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Two instances of comedic relief in Pride and Prejudice occur in Chapters 39 and 41, though Austens' comedic relief is not without integral purpose in forwarding character development and plot development. Chapter 39 offers some comedic relief from the tension of the plot, however it is not without purpose in driving the plot forward. Maria and Elizabeth have left Rosings Park and the Collins' and have gone to the Gardiners' home to meet up with Jane. The three travelers have returned home and are met at the inn by Kitty and Lydia with their father's carriage.
Kitty and Lydia make typical silly spectacles of themselves, but now Elizabeth cannot turn a humorously ironic eye to it and think of it as innocence, knowing now as she does how her family's ill-governed behaviors have cost Jane and herself so dearly. Along with psychological development of Elizabeth's character, we learn that Wickham is on the loose still, which sets up later plot developments, and that Elizabeth feels shame toward her previous sentiments regarding Wickham. This is introduced with her comment that it is to Miss King's advantage to be removed from Wickham's society.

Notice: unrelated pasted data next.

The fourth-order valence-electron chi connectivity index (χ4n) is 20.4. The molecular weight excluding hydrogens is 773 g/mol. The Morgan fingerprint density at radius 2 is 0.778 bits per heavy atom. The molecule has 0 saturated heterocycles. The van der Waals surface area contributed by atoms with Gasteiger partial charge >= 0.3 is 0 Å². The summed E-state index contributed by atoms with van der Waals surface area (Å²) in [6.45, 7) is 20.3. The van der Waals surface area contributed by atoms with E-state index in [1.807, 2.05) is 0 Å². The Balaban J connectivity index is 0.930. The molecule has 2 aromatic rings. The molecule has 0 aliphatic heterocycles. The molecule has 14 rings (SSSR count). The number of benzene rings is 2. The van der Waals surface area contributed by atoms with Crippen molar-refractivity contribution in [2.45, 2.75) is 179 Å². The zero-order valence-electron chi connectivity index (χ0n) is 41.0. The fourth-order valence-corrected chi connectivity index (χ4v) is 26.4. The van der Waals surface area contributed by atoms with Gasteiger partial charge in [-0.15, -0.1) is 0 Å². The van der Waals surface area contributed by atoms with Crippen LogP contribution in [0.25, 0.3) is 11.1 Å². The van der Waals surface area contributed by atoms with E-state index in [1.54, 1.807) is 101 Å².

A second instance of comedic relief comes in Chapter 41 and, like the previous, is designed to enhance character development and plot development. In this chapter, Lydia successfully agitates to be allowed to go the Brighton with the regiment and Elizabeth has a farewell conversation with Wickham. The comedic element involving Lydia is essential to the most serious plot conflict in Pride and Prejudice, so even though it is humorous, it is not frivolous nor without integral necessity to the plot. In Elizabeth's conversation with Wickham, we see that Elizabeth's change of heart and enlightenment are deeply felt and permanent since she is not swayed from her new conviction of her own errors by Wickham's presence and charm.
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